How Does Our Brain Perceive Languages?

6 mins read

¿Hablas español?

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If you answered “sí”, “oui” or “是的” and you are reading this in English, you are probably one of the bilingual or multilingual people in the world.

How Does Our Brain Perceive Languages? 1

In addition to easier travel and watching movies without subtitles, knowing two or more languages means that your brain looks and works differently than your monolingual friend’s brain.

So what does it really mean to know a language?

Language ability is typically measured in two active parts, speaking and writing, and two passive parts, listening and reading. While a balanced bilingual person has roughly equal abilities in both languages, most bilingual people in the world know and use their languages at different rates. Depending on their situation and how they acquired each language, they can be classified into three general types.

Gabriella, for example, her family immigrated to the US from Peru when she was two years old. As a mixed bilingual, Gabriella develops both linguistic codes simultaneously, with one set of concepts, learning both English and Spanish as she experiences the world around her.

Her younger brother, on the other hand, can be a coordinated bilingual, working with two concept sets, learning English at school while continuing to speak Spanish at home and with friends.

Finally, Gabriella’s parents are likely to be second-order bilinguals, learning their second language through the filter of the first. Since all varieties of bilinguals have a complete command of a language, regardless of accent or pronunciation, the difference may not be readily apparent to the casual observer.

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But recent advances in brain imaging technology have given neurolinguists insight into how certain aspects of language learning affect a bilingual brain.

It is well known that the right lobe of the brain is more active in emotional and social areas, while the left lobe is more dominant in logical processes and analytical, but this is a matter of gradation, not a strict division. While the principle of having functions in different hemispheres of the brain develops with age, the fact that language involves both types of functions led to the critical period hypothesis.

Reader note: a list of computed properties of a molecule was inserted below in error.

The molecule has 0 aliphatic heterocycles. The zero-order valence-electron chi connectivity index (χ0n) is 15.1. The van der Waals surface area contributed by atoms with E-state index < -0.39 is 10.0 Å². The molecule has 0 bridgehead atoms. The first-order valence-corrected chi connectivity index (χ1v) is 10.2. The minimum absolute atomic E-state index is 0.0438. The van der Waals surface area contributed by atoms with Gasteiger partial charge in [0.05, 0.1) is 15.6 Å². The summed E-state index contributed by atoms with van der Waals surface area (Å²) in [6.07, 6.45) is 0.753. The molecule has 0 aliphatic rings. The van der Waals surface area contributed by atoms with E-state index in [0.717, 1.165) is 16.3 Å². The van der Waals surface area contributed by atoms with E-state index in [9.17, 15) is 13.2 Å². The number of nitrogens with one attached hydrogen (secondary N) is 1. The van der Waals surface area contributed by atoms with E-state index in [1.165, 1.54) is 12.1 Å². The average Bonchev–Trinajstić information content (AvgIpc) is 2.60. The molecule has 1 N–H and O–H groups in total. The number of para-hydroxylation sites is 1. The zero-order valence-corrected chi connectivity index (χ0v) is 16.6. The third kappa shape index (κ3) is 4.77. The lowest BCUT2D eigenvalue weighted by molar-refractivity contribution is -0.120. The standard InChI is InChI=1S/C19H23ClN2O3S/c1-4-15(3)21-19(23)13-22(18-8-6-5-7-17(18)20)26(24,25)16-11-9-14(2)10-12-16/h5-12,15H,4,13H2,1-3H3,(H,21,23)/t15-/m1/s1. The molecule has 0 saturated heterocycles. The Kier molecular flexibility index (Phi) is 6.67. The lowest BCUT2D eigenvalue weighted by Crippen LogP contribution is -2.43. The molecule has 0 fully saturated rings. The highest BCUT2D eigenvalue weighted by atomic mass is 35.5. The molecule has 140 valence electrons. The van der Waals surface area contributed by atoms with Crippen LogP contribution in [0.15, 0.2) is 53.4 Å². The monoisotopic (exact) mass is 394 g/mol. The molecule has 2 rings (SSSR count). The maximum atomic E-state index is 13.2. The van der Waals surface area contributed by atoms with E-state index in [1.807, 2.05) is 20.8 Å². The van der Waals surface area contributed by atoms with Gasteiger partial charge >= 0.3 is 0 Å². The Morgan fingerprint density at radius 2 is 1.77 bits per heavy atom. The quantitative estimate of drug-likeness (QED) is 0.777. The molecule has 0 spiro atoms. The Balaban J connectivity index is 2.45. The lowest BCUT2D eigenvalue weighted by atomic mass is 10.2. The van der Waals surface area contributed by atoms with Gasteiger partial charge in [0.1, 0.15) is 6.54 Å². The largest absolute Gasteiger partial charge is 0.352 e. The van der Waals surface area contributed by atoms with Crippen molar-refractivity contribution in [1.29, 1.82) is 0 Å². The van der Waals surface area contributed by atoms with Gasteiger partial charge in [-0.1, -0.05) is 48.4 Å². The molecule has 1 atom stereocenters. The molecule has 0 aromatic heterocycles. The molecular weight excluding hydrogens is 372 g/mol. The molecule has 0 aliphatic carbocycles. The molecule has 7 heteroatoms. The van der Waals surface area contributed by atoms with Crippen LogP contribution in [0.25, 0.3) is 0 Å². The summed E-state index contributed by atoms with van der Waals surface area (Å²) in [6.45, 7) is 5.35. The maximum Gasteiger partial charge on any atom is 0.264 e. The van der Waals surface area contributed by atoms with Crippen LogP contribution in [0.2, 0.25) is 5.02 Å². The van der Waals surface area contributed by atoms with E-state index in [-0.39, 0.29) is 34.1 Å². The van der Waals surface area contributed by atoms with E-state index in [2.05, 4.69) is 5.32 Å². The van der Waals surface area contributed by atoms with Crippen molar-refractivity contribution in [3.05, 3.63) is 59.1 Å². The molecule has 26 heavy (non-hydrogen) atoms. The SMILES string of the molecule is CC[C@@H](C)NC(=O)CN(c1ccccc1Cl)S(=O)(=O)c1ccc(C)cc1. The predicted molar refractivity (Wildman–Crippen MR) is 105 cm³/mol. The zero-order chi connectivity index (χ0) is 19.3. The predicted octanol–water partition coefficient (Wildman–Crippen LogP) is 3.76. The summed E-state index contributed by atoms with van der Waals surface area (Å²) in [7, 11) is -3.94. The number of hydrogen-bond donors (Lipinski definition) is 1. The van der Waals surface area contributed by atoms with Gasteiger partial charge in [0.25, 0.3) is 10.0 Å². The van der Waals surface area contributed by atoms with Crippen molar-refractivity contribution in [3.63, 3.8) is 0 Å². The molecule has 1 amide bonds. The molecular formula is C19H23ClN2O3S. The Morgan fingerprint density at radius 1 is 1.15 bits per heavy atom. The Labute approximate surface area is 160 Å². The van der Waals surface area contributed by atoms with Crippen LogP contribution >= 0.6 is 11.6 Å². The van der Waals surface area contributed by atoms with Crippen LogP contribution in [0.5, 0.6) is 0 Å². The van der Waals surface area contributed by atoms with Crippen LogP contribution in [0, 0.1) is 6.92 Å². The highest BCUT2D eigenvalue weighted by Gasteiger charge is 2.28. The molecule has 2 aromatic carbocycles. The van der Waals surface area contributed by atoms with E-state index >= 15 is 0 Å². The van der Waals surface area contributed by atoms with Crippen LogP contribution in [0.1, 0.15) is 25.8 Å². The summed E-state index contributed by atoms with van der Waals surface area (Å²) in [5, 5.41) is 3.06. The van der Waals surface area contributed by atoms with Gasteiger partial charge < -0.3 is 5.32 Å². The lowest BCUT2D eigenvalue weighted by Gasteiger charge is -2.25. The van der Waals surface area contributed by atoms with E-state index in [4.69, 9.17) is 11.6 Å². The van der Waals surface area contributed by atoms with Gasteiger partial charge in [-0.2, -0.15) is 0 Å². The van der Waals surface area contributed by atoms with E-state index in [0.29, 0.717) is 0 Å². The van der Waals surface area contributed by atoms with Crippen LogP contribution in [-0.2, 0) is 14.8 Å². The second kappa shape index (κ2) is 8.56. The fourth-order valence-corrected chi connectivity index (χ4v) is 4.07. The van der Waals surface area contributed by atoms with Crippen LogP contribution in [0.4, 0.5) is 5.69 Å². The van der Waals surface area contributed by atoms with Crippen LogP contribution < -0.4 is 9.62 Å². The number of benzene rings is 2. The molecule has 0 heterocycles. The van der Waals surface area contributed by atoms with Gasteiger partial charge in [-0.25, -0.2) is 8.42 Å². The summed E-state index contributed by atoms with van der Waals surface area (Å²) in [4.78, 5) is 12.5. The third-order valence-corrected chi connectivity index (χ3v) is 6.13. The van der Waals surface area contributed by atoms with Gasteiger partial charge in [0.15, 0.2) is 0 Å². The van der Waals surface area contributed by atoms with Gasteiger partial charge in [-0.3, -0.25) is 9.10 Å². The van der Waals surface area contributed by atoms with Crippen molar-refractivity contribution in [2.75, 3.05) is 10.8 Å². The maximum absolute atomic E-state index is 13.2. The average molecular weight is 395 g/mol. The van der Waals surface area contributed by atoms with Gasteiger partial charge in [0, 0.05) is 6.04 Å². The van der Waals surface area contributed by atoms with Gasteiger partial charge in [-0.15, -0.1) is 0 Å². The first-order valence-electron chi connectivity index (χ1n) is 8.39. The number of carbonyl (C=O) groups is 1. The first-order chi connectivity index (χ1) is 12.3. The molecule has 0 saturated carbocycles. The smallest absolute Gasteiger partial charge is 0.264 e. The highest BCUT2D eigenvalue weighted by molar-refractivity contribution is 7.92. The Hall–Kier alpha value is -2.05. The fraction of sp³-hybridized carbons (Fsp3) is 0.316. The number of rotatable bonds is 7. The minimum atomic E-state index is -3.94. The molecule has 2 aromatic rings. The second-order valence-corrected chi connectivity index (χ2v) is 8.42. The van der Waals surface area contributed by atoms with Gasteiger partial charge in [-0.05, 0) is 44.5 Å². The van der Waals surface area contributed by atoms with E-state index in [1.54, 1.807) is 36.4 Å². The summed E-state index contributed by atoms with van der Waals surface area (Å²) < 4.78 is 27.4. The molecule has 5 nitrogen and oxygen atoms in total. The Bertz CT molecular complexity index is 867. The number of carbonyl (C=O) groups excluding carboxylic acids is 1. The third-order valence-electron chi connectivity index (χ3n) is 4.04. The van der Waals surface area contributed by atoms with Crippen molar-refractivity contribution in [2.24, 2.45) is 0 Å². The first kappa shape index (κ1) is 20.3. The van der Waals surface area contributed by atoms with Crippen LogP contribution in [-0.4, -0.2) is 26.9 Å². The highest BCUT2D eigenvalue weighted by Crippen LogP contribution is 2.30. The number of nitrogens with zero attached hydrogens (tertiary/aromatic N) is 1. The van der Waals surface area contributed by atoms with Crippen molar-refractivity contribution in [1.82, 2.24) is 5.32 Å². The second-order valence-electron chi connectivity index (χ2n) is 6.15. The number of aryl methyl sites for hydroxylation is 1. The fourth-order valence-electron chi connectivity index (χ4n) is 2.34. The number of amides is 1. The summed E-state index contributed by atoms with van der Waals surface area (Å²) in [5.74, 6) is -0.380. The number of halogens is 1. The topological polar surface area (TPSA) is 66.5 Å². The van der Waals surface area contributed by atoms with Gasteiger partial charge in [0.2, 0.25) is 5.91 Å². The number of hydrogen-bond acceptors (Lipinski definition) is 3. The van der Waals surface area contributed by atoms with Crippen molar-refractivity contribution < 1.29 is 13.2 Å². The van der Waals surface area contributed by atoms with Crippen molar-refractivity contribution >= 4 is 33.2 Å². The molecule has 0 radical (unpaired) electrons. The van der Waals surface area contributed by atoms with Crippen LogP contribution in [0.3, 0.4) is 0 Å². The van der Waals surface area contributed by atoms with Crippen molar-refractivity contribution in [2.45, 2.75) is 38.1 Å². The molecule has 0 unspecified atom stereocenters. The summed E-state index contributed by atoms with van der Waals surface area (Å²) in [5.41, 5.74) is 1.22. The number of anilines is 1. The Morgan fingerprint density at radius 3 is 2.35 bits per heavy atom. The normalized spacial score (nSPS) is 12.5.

According to this theory, children learn language more easily because the flexibility of their developing brains allows them to use both hemispheres to learn language; but in most adults, language is located in one hemisphere, usually the left hemisphere. If this is true, learning language as a child can give you a more holistic understanding of the social and emotional context of language.

On the other hand, recent research shows that people who learn a second language in adulthood show less emotional bias and a more rational approach when confronted with problems in their second language than when speaking their first language.

Regardless of when you learn additional languages, being a polyglot offers considerable advantages to your brain. Some of them are even visible to the eye, such as a greater density of gray matter, which houses most of your brain’s neurons and synapses, and more activity in certain areas when speaking a second language.

The increased exercise that a bilingual brain receives throughout life also delays the onset of diseases such as Alzheimer’s and dementia by up to five years. Many of the conceptual benefits of bilingualism may seem intuitive now, but they would have puzzled earlier experts. Before the 1960s, bilingualism was seen as a hindrance on the grounds that it slowed children’s development by causing them to expend too much energy switching between two languages, and this view was based on flawed research.

A more recent study has shown that in cross-language tests, reaction time and errors increase for some bilingual students; the study also showed that the effort and attention needed when switching from one language to another causes more activity in the dorsolateral prefrontal cortex, potentially strengthening it.

This part of the brain plays a major role in executive functions, in our focus when problem solving, switching between tasks and sorting out irrelevant information. So, while being bilingual may not make you smarter, it does make your brain healthier, more complex and actively engaged.

How Does Our Brain Perceive Languages? 2

Even if you’re not lucky enough to learn, it’s not too late to do yourself a favor and make the linguistic leap from “Hello” to “Hola”, “Bonjour” or “您好”. Because when it comes to the brain, a little exercise can go a long way.


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